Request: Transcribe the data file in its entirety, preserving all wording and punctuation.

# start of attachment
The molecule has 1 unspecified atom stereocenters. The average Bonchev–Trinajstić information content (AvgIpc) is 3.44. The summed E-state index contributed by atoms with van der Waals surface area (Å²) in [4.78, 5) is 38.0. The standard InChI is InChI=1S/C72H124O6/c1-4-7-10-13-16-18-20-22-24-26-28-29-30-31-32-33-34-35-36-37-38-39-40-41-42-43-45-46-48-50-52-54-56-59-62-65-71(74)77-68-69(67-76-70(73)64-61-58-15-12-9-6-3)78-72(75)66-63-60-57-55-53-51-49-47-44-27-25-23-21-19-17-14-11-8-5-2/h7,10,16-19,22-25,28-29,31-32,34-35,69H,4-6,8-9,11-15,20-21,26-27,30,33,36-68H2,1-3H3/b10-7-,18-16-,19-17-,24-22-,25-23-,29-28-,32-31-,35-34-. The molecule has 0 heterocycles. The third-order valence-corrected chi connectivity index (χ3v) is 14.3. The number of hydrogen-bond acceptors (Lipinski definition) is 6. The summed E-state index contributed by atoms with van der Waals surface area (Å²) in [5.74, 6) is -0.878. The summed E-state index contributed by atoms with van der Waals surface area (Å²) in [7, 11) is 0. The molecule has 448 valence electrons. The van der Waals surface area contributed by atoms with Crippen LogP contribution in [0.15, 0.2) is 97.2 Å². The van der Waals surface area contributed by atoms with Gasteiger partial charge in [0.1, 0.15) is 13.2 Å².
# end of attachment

The molecule has 1 unspecified atom stereocenters. The average Bonchev–Trinajstić information content (AvgIpc) is 3.44. The summed E-state index contributed by atoms with van der Waals surface area (Å²) in [4.78, 5) is 38.0. The standard InChI is InChI=1S/C72H124O6/c1-4-7-10-13-16-18-20-22-24-26-28-29-30-31-32-33-34-35-36-37-38-39-40-41-42-43-45-46-48-50-52-54-56-59-62-65-71(74)77-68-69(67-76-70(73)64-61-58-15-12-9-6-3)78-72(75)66-63-60-57-55-53-51-49-47-44-27-25-23-21-19-17-14-11-8-5-2/h7,10,16-19,22-25,28-29,31-32,34-35,69H,4-6,8-9,11-15,20-21,26-27,30,33,36-68H2,1-3H3/b10-7-,18-16-,19-17-,24-22-,25-23-,29-28-,32-31-,35-34-. The molecule has 0 heterocycles. The third-order valence-corrected chi connectivity index (χ3v) is 14.3. The number of hydrogen-bond acceptors (Lipinski definition) is 6. The summed E-state index contributed by atoms with van der Waals surface area (Å²) in [5.74, 6) is -0.878. The summed E-state index contributed by atoms with van der Waals surface area (Å²) in [7, 11) is 0. The molecule has 448 valence electrons. The van der Waals surface area contributed by atoms with Crippen LogP contribution in [0.15, 0.2) is 97.2 Å². The van der Waals surface area contributed by atoms with Gasteiger partial charge in [0.1, 0.15) is 13.2 Å².